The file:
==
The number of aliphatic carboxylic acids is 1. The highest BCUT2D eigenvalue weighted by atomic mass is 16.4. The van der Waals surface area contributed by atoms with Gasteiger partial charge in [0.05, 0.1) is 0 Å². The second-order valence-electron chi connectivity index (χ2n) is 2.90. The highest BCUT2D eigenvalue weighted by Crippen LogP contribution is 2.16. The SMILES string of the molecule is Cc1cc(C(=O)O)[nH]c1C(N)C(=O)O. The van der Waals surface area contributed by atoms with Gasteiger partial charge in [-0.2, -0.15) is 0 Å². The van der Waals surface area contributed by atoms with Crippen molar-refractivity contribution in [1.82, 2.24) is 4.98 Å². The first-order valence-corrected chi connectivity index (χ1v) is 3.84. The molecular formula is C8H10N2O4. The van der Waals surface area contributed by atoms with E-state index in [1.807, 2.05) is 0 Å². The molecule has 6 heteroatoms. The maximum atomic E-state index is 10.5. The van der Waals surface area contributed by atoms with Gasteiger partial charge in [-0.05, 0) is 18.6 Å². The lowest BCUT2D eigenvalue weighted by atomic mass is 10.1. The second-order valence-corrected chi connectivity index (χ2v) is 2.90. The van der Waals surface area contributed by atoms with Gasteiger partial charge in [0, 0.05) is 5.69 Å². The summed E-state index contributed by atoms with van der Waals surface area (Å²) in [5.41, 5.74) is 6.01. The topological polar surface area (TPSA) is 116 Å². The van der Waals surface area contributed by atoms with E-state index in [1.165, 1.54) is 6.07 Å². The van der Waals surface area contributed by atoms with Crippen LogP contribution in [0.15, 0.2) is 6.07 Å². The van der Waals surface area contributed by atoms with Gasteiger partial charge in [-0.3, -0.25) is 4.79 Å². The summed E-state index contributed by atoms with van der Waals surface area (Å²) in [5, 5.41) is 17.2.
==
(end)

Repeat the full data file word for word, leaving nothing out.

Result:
The number of aliphatic carboxylic acids is 1. The highest BCUT2D eigenvalue weighted by atomic mass is 16.4. The van der Waals surface area contributed by atoms with Gasteiger partial charge in [0.05, 0.1) is 0 Å². The second-order valence-electron chi connectivity index (χ2n) is 2.90. The highest BCUT2D eigenvalue weighted by Crippen LogP contribution is 2.16. The SMILES string of the molecule is Cc1cc(C(=O)O)[nH]c1C(N)C(=O)O. The van der Waals surface area contributed by atoms with Gasteiger partial charge in [-0.2, -0.15) is 0 Å². The van der Waals surface area contributed by atoms with Crippen molar-refractivity contribution in [1.82, 2.24) is 4.98 Å². The first-order valence-corrected chi connectivity index (χ1v) is 3.84. The molecular formula is C8H10N2O4. The van der Waals surface area contributed by atoms with E-state index in [1.807, 2.05) is 0 Å². The molecule has 6 heteroatoms. The maximum atomic E-state index is 10.5. The van der Waals surface area contributed by atoms with Gasteiger partial charge in [-0.05, 0) is 18.6 Å². The lowest BCUT2D eigenvalue weighted by atomic mass is 10.1. The second-order valence-corrected chi connectivity index (χ2v) is 2.90. The van der Waals surface area contributed by atoms with Gasteiger partial charge in [0, 0.05) is 5.69 Å². The summed E-state index contributed by atoms with van der Waals surface area (Å²) in [5.41, 5.74) is 6.01. The topological polar surface area (TPSA) is 116 Å². The van der Waals surface area contributed by atoms with E-state index in [1.165, 1.54) is 6.07 Å². The van der Waals surface area contributed by atoms with Crippen LogP contribution in [0.15, 0.2) is 6.07 Å². The van der Waals surface area contributed by atoms with Gasteiger partial charge in [-0.3, -0.25) is 4.79 Å². The summed E-state index contributed by atoms with van der Waals surface area (Å²) in [5, 5.41) is 17.2.